There has been much excitement of late in the Summit City dining scene as the big names that many have been begging to come here have started listening.
Ruth's Chris, Skyline and P.F. Chang's are already here, and Giordano's, Portillo's and Dave & Buster's are on the horizon.
There is one staple – part of a chain that once boasted 80 locations – that has seen fads come and go and is still churning out classic steakhouse fare without feeling the need to rebrand, change the menu every week or flood social media with promotions.
Cork 'N Cleaver on Washington Center Road has been in business more than 40 years, and it is one of just three still in operation, the others in Evansville and Fargo, North Dakota.
It still has no peers in many areas. You will not find a better salad bar within 100 miles and might struggle to find one anywhere that not only offers some of the best fresh-made side salads – the creamy, herb-infused pasta was my favorite – but covers all the bases from caviar to Jelly Bellies.
Sure, its atmosphere is a bit stodgy, but that creates a cozy and familiar feel that makes it a romantic date location, as well as a perfect family gathering place.
The menu is pretty much a fixture – given it is embossed on a giant meat cleaver, it's easy to figure out why it doesn't change often. But the quality of the steaks and seafood and the creative specials make it a place that isn't threatened by new competition.
One special was so good, it deserves a place on the cleaver, and chef Brett Garner said it probably will be a permanent addition soon. The thick-cut bacon with maple and black pepper was phenomenal.
The slab of smoked and cured pork belly was served over jalapeño cornbread with sriracha drizzled on the plate. The bacon was cooked slow and low to make it tender and still a little fatty instead of fully rendered, but it had just a little crispness from a few minutes under super-high heat at the end, Garner said.
The maple was tempered so the meat was not too sweet, which was a good thing because the cornbread was quite sweet, with the peppers barely being present.
The steak that had the most potential for being great was also a special. I added the truffle butter accompaniment – a $5.95 upcharge – to the dry-aged, bone-in New York strip, but would not do it again because it was too timid in terms of truffle flavor. I asked for it medium-rare, but it arrived pretty much raw, so I sent it back. It was closer the second time around.
The filet mignon was cooked to perfection and was a solid choice, but it was still not as tender and succulent as the strip. The cheddar bacon mashed potatoes would be perfect with either.
I was not as excited about the side with my bone-in Durok pork chop, but it, too, proved to be a vital component. The chops may have been even better than the steaks. It, like the bacon, was a little crisp around the edges, and the fat layer around those edges was rendered beautifully to be like candy.
I also loved the bacon jam garnish, more than any I have tried, because it was so chunky and had the right level of sweetness to accentuate without overpowering. The sweet potato hash was great when smeared in some of that jam.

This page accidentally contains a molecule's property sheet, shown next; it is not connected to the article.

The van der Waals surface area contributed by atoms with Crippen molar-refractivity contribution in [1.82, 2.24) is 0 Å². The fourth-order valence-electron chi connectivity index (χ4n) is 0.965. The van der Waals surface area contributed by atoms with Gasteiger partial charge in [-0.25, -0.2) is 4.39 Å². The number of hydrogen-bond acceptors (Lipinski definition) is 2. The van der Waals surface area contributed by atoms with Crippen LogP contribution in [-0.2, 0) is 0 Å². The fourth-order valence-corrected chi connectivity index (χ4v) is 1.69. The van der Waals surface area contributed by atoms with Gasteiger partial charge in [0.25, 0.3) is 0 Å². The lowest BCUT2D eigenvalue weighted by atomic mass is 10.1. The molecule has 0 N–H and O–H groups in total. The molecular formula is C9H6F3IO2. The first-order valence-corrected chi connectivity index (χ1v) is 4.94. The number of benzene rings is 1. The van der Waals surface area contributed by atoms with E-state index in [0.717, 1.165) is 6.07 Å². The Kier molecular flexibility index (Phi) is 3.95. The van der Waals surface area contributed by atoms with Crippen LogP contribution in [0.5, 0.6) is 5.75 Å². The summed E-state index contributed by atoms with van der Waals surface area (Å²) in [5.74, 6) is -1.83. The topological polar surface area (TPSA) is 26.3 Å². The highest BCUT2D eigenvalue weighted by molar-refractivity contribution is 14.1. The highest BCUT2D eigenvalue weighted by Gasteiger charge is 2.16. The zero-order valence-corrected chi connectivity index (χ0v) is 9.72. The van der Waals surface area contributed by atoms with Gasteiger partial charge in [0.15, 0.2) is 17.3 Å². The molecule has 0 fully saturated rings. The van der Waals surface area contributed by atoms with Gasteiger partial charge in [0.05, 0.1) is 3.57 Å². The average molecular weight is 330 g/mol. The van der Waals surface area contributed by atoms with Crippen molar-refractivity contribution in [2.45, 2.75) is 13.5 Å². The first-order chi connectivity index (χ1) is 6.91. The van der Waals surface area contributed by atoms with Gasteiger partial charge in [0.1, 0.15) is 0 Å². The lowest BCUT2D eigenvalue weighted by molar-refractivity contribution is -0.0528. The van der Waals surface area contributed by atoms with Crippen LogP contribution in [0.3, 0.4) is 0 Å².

The seafood at Cork 'N Cleaver all were worth having again. The crab cakes were delicate but meaty, with a nice touch of sweet corn in the crab-heavy mix and a remoulade with a ticking heat to it.
The grilled scallops were perfectly cooked. The parsnip puree they were served on gave off a strong flavor, but the pool of black garlic molasses underneath had the right level of sweetness and garlic zip to keep the parsnips from being obtrusive.
The Parmesan-crusted halibut special had a perfect crust and the fish was plenty moist, but the dish still came off as dry. The polenta served with it was not creamy enough, and it needed more of its roasted red pepper sauce.
I also was not a fan of the lobster bisque. It was much looser than I expected, and despite a nice amount of shellfish floating about and a lot of lobster flavor in the base, the sharp zing of cayenne pepper and that watery broth gave it an almost acidic finish that was not pleasant.
Though the cappuccino I ordered at the end of one meal was a flop, the desserts won me over. The mud pie was beyond reproach with a copious amount of fudge atop the coffee ice cream and toasted almond slivers to tame the sweetness. The crème brulee was executed to perfection, and the layered Lemon Berry Mascarpone Cake had nary a flaw.
All my servers exuded professionalism when it came to their memory and knowledge of the specials, and I was tended to promptly and regularly, but not so regularly it was bothersome.
That service, the reputed salad bar and its long reputation as one of the best steak locales in the city is why Cork 'N Cleaver has seen competitors come and go and why it will likely be here long after some of the new kids in town close up shop.
Restaurant: Cork 'N Cleaver
Address: 221 E. Washington Center Road
Hours: 11 a.m. to 2 p.m. and 5 to 10 p.m. Monday through Friday; 4 to 10 p.m. Saturday; 4 to 9 p.m. Sunday
Cuisine: Steaks and seafood
Handicapped accessible: Yes
Alcohol: Full bar
Credit cards: Yes
Menu: Bacon ($11.95), crab cakes ($11.95), salad bar ($12.95; $15.95 with soup), scallops ($29.95), strip ($56.95), filet ($27.95 for 6-ounce; $30.95 8-ounce), pork chop ($24.95), halibut ($32.95), mud pie ($7), cake ($7), crème brulee ($6.50), cappuccino ($4)
Rating breakdown: Food: ★★ 1/2 (3-star maximum); atmosphere: ★ (1 maximum), service: ★ (1 maximum)
Ryan DuVall is a restaurant critic for The Journal Gazette. This review is based on two unannounced visits. The Journal Gazette pays for all meals. Email him at firstname.lastname@example.org; call at 461-8130. DuVall's past reviews can be found at www.journalgazette.net. You can follow him on Twitter @DiningOutDuVall.
Cork 'N Cleaver
Out of a possible five